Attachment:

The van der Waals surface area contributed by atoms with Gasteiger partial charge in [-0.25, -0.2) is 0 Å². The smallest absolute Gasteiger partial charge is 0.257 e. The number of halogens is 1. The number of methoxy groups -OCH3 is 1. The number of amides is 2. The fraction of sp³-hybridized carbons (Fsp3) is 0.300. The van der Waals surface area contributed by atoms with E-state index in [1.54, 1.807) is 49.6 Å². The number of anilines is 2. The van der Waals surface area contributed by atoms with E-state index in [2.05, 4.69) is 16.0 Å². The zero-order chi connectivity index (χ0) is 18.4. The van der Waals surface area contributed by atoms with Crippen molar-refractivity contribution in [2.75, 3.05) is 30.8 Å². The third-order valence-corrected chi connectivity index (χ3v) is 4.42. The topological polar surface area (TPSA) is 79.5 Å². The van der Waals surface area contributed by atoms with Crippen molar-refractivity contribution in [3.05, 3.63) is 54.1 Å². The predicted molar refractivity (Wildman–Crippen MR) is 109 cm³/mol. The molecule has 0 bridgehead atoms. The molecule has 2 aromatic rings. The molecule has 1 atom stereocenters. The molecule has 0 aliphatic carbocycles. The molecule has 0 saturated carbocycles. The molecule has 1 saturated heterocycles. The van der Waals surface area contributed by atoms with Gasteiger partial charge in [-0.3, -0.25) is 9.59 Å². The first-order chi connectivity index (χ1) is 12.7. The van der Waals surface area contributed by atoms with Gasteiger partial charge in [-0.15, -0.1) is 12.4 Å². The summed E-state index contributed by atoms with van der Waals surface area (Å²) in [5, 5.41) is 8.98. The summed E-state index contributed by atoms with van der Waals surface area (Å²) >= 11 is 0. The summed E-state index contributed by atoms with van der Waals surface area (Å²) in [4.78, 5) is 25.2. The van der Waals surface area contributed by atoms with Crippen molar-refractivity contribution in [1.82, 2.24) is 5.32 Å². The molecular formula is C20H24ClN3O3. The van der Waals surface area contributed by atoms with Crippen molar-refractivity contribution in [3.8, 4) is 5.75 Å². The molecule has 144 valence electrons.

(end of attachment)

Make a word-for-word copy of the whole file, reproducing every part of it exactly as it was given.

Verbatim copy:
The van der Waals surface area contributed by atoms with Gasteiger partial charge in [-0.25, -0.2) is 0 Å². The smallest absolute Gasteiger partial charge is 0.257 e. The number of halogens is 1. The number of methoxy groups -OCH3 is 1. The number of amides is 2. The fraction of sp³-hybridized carbons (Fsp3) is 0.300. The van der Waals surface area contributed by atoms with E-state index in [1.54, 1.807) is 49.6 Å². The number of anilines is 2. The van der Waals surface area contributed by atoms with E-state index in [2.05, 4.69) is 16.0 Å². The zero-order chi connectivity index (χ0) is 18.4. The van der Waals surface area contributed by atoms with Crippen molar-refractivity contribution in [2.75, 3.05) is 30.8 Å². The third-order valence-corrected chi connectivity index (χ3v) is 4.42. The topological polar surface area (TPSA) is 79.5 Å². The van der Waals surface area contributed by atoms with Crippen molar-refractivity contribution in [3.05, 3.63) is 54.1 Å². The predicted molar refractivity (Wildman–Crippen MR) is 109 cm³/mol. The molecule has 0 bridgehead atoms. The molecule has 2 aromatic rings. The molecule has 1 atom stereocenters. The molecule has 0 aliphatic carbocycles. The molecule has 0 saturated carbocycles. The molecule has 1 saturated heterocycles. The van der Waals surface area contributed by atoms with Gasteiger partial charge in [-0.3, -0.25) is 9.59 Å². The first-order chi connectivity index (χ1) is 12.7. The van der Waals surface area contributed by atoms with Gasteiger partial charge in [-0.15, -0.1) is 12.4 Å². The summed E-state index contributed by atoms with van der Waals surface area (Å²) in [5, 5.41) is 8.98. The summed E-state index contributed by atoms with van der Waals surface area (Å²) >= 11 is 0. The summed E-state index contributed by atoms with van der Waals surface area (Å²) in [4.78, 5) is 25.2. The van der Waals surface area contributed by atoms with Crippen molar-refractivity contribution in [1.82, 2.24) is 5.32 Å². The molecular formula is C20H24ClN3O3. The van der Waals surface area contributed by atoms with Crippen molar-refractivity contribution in [3.8, 4) is 5.75 Å². The molecule has 144 valence electrons.